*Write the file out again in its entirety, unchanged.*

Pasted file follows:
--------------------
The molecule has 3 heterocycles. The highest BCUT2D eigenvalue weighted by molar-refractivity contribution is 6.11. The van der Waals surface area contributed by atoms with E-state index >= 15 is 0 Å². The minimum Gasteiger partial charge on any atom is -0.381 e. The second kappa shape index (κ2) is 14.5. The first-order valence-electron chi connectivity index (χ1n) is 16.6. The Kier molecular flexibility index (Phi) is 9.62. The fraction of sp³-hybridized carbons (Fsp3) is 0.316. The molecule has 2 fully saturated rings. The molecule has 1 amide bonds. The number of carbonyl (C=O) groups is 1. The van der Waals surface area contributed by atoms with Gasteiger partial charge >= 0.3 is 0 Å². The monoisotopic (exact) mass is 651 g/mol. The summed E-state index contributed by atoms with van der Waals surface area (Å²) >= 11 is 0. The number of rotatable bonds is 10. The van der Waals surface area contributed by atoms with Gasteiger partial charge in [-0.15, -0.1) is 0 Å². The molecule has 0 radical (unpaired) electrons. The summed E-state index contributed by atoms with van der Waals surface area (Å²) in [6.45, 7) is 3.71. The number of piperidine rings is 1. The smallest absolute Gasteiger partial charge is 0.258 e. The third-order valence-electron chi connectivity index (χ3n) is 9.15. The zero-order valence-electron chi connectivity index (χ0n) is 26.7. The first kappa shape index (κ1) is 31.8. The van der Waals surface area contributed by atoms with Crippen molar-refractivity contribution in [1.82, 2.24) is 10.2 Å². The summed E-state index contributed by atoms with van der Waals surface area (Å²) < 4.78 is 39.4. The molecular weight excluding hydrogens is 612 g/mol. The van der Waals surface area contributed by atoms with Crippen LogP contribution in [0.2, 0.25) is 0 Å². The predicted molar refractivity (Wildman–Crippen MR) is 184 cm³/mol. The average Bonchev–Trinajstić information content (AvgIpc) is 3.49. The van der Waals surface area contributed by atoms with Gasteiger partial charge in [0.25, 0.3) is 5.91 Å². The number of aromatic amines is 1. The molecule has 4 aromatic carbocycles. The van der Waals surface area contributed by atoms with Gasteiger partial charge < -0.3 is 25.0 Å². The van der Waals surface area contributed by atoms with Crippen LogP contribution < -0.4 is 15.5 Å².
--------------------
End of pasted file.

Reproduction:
The molecule has 3 heterocycles. The highest BCUT2D eigenvalue weighted by molar-refractivity contribution is 6.11. The van der Waals surface area contributed by atoms with E-state index >= 15 is 0 Å². The minimum Gasteiger partial charge on any atom is -0.381 e. The second kappa shape index (κ2) is 14.5. The first-order valence-electron chi connectivity index (χ1n) is 16.6. The Kier molecular flexibility index (Phi) is 9.62. The fraction of sp³-hybridized carbons (Fsp3) is 0.316. The molecule has 2 fully saturated rings. The molecule has 1 amide bonds. The number of carbonyl (C=O) groups is 1. The van der Waals surface area contributed by atoms with Gasteiger partial charge >= 0.3 is 0 Å². The monoisotopic (exact) mass is 651 g/mol. The summed E-state index contributed by atoms with van der Waals surface area (Å²) >= 11 is 0. The number of rotatable bonds is 10. The van der Waals surface area contributed by atoms with Gasteiger partial charge in [-0.15, -0.1) is 0 Å². The molecule has 0 radical (unpaired) electrons. The summed E-state index contributed by atoms with van der Waals surface area (Å²) in [6.45, 7) is 3.71. The number of piperidine rings is 1. The smallest absolute Gasteiger partial charge is 0.258 e. The third-order valence-electron chi connectivity index (χ3n) is 9.15. The zero-order valence-electron chi connectivity index (χ0n) is 26.7. The first kappa shape index (κ1) is 31.8. The van der Waals surface area contributed by atoms with Crippen molar-refractivity contribution in [1.82, 2.24) is 10.2 Å². The summed E-state index contributed by atoms with van der Waals surface area (Å²) < 4.78 is 39.4. The molecular weight excluding hydrogens is 612 g/mol. The van der Waals surface area contributed by atoms with Crippen LogP contribution in [0.2, 0.25) is 0 Å². The predicted molar refractivity (Wildman–Crippen MR) is 184 cm³/mol. The average Bonchev–Trinajstić information content (AvgIpc) is 3.49. The van der Waals surface area contributed by atoms with Gasteiger partial charge in [0.25, 0.3) is 5.91 Å². The number of aromatic amines is 1. The molecule has 4 aromatic carbocycles. The van der Waals surface area contributed by atoms with Gasteiger partial charge < -0.3 is 25.0 Å². The van der Waals surface area contributed by atoms with Crippen LogP contribution < -0.4 is 15.5 Å².